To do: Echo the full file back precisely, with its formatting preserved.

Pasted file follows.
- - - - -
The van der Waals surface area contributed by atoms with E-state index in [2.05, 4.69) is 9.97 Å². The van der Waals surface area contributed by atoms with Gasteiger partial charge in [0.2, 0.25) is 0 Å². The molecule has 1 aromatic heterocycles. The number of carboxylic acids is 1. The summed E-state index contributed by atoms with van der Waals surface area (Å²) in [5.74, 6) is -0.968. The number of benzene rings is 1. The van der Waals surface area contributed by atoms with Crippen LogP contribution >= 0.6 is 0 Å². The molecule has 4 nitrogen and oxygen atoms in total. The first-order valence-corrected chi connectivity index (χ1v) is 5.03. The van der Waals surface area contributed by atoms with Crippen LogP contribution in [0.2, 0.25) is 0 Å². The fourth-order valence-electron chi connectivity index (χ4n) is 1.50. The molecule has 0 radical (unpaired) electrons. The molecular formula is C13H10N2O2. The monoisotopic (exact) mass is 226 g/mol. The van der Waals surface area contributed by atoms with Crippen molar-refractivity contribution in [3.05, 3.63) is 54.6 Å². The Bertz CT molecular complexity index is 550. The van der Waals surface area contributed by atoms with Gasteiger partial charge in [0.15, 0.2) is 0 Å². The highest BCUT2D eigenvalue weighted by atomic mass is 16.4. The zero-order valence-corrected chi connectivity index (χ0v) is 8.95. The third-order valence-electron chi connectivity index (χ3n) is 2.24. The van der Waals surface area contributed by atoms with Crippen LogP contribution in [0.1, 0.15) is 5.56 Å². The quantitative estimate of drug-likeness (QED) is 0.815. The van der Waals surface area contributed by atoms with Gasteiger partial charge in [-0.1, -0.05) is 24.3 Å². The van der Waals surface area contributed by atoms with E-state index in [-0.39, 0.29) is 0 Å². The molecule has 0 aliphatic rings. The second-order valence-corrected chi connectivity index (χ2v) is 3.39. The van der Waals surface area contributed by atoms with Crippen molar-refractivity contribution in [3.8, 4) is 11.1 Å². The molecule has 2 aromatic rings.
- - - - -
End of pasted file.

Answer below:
The van der Waals surface area contributed by atoms with E-state index in [2.05, 4.69) is 9.97 Å². The van der Waals surface area contributed by atoms with Gasteiger partial charge in [0.2, 0.25) is 0 Å². The molecule has 1 aromatic heterocycles. The number of carboxylic acids is 1. The summed E-state index contributed by atoms with van der Waals surface area (Å²) in [5.74, 6) is -0.968. The number of benzene rings is 1. The van der Waals surface area contributed by atoms with Crippen LogP contribution >= 0.6 is 0 Å². The molecule has 4 nitrogen and oxygen atoms in total. The first-order valence-corrected chi connectivity index (χ1v) is 5.03. The van der Waals surface area contributed by atoms with Crippen LogP contribution in [0.2, 0.25) is 0 Å². The fourth-order valence-electron chi connectivity index (χ4n) is 1.50. The molecule has 0 radical (unpaired) electrons. The molecular formula is C13H10N2O2. The monoisotopic (exact) mass is 226 g/mol. The van der Waals surface area contributed by atoms with Crippen molar-refractivity contribution in [3.05, 3.63) is 54.6 Å². The Bertz CT molecular complexity index is 550. The van der Waals surface area contributed by atoms with Gasteiger partial charge in [0.15, 0.2) is 0 Å². The highest BCUT2D eigenvalue weighted by atomic mass is 16.4. The zero-order valence-corrected chi connectivity index (χ0v) is 8.95. The third-order valence-electron chi connectivity index (χ3n) is 2.24. The van der Waals surface area contributed by atoms with Crippen LogP contribution in [0.1, 0.15) is 5.56 Å². The quantitative estimate of drug-likeness (QED) is 0.815. The van der Waals surface area contributed by atoms with Gasteiger partial charge in [-0.1, -0.05) is 24.3 Å². The van der Waals surface area contributed by atoms with E-state index in [-0.39, 0.29) is 0 Å². The molecule has 0 aliphatic rings. The second-order valence-corrected chi connectivity index (χ2v) is 3.39. The van der Waals surface area contributed by atoms with Crippen molar-refractivity contribution in [3.8, 4) is 11.1 Å². The molecule has 2 aromatic rings.